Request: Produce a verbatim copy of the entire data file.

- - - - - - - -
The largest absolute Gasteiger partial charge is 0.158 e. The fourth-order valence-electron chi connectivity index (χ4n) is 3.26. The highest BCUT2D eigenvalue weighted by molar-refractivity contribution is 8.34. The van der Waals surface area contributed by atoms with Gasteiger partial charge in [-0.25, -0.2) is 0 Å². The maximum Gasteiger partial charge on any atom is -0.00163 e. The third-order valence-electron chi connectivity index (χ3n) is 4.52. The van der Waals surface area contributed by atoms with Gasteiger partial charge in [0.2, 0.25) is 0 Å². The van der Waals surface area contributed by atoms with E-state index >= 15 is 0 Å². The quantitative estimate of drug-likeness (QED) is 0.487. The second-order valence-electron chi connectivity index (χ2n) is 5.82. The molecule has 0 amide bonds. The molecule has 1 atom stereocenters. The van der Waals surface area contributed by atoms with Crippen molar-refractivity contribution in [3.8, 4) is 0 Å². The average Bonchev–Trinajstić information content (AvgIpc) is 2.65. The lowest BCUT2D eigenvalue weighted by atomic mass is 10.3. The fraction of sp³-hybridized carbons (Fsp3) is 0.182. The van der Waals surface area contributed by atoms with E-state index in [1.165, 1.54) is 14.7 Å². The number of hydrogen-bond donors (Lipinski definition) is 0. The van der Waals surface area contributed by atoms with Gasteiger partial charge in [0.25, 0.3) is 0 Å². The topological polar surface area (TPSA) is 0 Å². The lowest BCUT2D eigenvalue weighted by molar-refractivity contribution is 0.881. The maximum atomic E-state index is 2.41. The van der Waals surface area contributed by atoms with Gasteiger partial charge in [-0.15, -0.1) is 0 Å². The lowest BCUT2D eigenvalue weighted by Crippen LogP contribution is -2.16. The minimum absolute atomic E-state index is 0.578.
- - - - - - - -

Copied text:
The largest absolute Gasteiger partial charge is 0.158 e. The fourth-order valence-electron chi connectivity index (χ4n) is 3.26. The highest BCUT2D eigenvalue weighted by molar-refractivity contribution is 8.34. The van der Waals surface area contributed by atoms with Gasteiger partial charge in [-0.25, -0.2) is 0 Å². The maximum Gasteiger partial charge on any atom is -0.00163 e. The third-order valence-electron chi connectivity index (χ3n) is 4.52. The van der Waals surface area contributed by atoms with Gasteiger partial charge in [0.2, 0.25) is 0 Å². The van der Waals surface area contributed by atoms with E-state index >= 15 is 0 Å². The quantitative estimate of drug-likeness (QED) is 0.487. The second-order valence-electron chi connectivity index (χ2n) is 5.82. The molecule has 0 amide bonds. The molecule has 1 atom stereocenters. The van der Waals surface area contributed by atoms with Crippen molar-refractivity contribution in [3.8, 4) is 0 Å². The average Bonchev–Trinajstić information content (AvgIpc) is 2.65. The lowest BCUT2D eigenvalue weighted by atomic mass is 10.3. The fraction of sp³-hybridized carbons (Fsp3) is 0.182. The van der Waals surface area contributed by atoms with E-state index in [1.165, 1.54) is 14.7 Å². The number of hydrogen-bond donors (Lipinski definition) is 0. The van der Waals surface area contributed by atoms with Gasteiger partial charge in [0.25, 0.3) is 0 Å². The topological polar surface area (TPSA) is 0 Å². The lowest BCUT2D eigenvalue weighted by molar-refractivity contribution is 0.881. The maximum atomic E-state index is 2.41. The van der Waals surface area contributed by atoms with Gasteiger partial charge in [-0.15, -0.1) is 0 Å². The lowest BCUT2D eigenvalue weighted by Crippen LogP contribution is -2.16. The minimum absolute atomic E-state index is 0.578.